It is with much interest that the women’s network of IANSA followed the different interventions presented since the beginning of this meeting. This is an opportunity to advance the application of the Program of Action for the control of small arms and light weapons, in all its aspects, including gender violence.
The illicit use of small arms includes the offences of domestic violence as well as sexual violence against women.
It is recognized that women are less able to resist or to escape, and even less able to receive help from others, and thus to survive, a crime committed with a firearm.
Incidents of domestic violence involving firearms cause as many problems as violence perpetrated in the streets, and their number increases during and after armed conflicts, due to the illegal circulation of these arms in the community.
We are then encouraged by the states who have successfully harmonized their policies of arms control and their legislation regarding domestic violence. And we urge other states to follow this example. IANSA’s women network has formulated some recommendations, translated into several languages, of which you can get a copy.
Numerous reports and analyses have documented and demonstrated that the illegal trafficking, the availability, and the use of firearms have had a disastrous impact on the lives of women during conflicts which have ravaged the Great Lakes Region of Africa.
Let us take the example of the Democratic Republic of the Congo. Sexual violence of an immeasurable atrocity has been made against women with the use of firearms. In the majority of cases, women have suffered physical and mental trauma which exceed all understanding of human nature and human imagination.
Many women were raped in front of their family and community under the menace of a firearm. They have been kidnapped and enlisted by force to serve in the rebels camps as sexual slaves. Consequently, many women have had unwanted pregnancies, some at a very young age, and they have been reduced to a state of human wreckage. There have been cases where child soldiers have raped and killed women (young and old), using their firearms like toys, which give them power.
Allow me again to take the example of the Democratic Republic of Congo. Resolution 1756 of the Security Council links the illegal exploitation of natural resources and the illicit trafficking of small arms. This has a direct impact on the lives of women, because the majority of these illicit arms are in the hands of assailants who spread anarchy. In April 2008 alone, almost 900 cases of rape committed by armed men have been reported in the province of North Kivu in east Congo. Therefore, you can see that this conference room would be full of raped women.
The cases are so numerous that the Congolese hospitals do not have the capacity to help all the victims who come. Numbers of them do not even dare to go for fear of being disgraced and rejected by their community.
These cruelties have been made possible because of the proliferation of small arms in the region of the Great Lakes of Africa to quench the thirst for natural resources of some individuals and organised groups. Women have been reduced to a state of non-existence, suffering the terrible psychological and psychosocial repercussions in an environment of absolute poverty.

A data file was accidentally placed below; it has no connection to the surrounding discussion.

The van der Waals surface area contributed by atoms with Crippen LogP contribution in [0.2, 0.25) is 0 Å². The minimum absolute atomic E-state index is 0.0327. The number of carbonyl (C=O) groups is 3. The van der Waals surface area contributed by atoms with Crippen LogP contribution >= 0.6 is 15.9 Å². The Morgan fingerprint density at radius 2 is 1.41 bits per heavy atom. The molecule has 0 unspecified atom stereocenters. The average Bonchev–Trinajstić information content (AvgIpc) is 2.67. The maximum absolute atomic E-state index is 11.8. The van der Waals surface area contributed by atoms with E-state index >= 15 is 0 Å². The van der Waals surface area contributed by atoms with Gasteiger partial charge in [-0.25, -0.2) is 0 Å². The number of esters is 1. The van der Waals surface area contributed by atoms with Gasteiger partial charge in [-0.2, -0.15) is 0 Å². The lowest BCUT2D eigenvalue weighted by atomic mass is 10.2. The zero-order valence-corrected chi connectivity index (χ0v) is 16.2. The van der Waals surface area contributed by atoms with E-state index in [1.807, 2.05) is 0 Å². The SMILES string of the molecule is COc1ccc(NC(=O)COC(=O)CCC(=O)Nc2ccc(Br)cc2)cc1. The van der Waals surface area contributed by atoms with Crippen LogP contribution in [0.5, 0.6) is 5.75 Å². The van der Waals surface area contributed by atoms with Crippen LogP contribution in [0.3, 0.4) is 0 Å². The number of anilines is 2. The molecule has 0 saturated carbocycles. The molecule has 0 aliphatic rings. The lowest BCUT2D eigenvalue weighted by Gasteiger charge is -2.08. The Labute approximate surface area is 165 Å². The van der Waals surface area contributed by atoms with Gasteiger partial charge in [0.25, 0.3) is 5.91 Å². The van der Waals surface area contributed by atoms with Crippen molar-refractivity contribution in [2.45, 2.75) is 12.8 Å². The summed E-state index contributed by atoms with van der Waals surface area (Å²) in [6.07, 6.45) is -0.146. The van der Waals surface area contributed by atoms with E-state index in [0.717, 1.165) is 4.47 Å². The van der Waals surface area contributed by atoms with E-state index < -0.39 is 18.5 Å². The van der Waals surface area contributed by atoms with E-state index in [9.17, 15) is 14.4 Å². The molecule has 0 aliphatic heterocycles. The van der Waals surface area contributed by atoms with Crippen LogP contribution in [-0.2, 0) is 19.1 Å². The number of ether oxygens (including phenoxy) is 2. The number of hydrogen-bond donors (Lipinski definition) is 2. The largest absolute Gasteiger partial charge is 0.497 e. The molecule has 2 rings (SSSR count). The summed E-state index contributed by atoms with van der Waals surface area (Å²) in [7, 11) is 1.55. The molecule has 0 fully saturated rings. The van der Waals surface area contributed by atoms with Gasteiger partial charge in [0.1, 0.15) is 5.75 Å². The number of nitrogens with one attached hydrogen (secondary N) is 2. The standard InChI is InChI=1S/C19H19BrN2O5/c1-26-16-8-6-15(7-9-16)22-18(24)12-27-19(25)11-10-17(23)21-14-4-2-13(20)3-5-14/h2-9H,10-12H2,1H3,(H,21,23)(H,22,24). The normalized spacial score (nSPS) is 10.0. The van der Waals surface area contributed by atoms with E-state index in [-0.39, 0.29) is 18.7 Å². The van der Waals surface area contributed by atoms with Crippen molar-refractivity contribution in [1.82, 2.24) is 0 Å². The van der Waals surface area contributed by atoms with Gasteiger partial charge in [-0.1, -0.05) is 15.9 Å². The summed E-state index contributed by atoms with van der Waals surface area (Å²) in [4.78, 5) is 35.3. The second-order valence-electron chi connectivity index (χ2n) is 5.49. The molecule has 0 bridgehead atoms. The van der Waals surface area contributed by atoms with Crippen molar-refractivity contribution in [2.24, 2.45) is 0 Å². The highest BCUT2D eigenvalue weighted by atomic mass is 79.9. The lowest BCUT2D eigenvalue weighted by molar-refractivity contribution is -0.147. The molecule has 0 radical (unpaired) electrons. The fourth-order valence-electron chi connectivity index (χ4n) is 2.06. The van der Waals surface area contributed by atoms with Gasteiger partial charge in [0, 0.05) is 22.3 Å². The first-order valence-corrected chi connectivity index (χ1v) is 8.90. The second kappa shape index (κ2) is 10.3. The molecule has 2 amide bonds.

The continual presence of armed bandits and hidden, non-declared arms in the Great Lakes Region has created very strong insecurity. Women living in absolute fear always feel threatened and cannot assert their demands! They do not know who to trust.
In addition to the reports of rapes, there are also reports incriminating misbehaving agents mandated to ensure the security of populations and those who were supposed to maintain the peace in times of conflicts. Because of the lack of rigorous control, it is reported that those agents have trafficked and supplied arms to certain armed groups in exchange for natural resources. Therefore, how can we face this insecurity, especially when the trafficking, the sale, and the use of weapons remain uncontrolled, illegal, and unpunished?
It is true that the United Nations has made many efforts, in adopting Security Council Resolution 1325 on the participation of women in the consolidation of peace and reconstruction, as well as the new Resolution 1820 which demands the immediate and complete end of sexual violence in conflict zones. But these resolutions will not be put into action as long as women are the victims of domestic and sexual violence due to small arms outside all control. What would be their relevance? Mr. President,
Firearms are conceived and perceived as a detonator of death, regardless of whether it is aimed at animals or at humans. Women and children make up the largest number of human victims.
In this year where we celebrate the 60 years of the Universal Declaration of Human Rights, we call on the States which have the duty to protect the most vulnerable groups of their populations against the threat of firearms, in particular, the victims of domestic violence and sexual violence.
* This article is based on Marie-Claire Faray-Kele's full presentation to delegates on guns and both domestic and sexual violence at the Third Biennial Meeting of States (BMS) on Small Arms and Light Weapons, held at the United Nations in New York, July 2008.
*Marie-Claire Faray-Kele is a Congolese research scientist in infectious diseases at Barts Hospital and the Queen Mary University of London, and is also an active campaigner for peace and women’s rights in the DRC.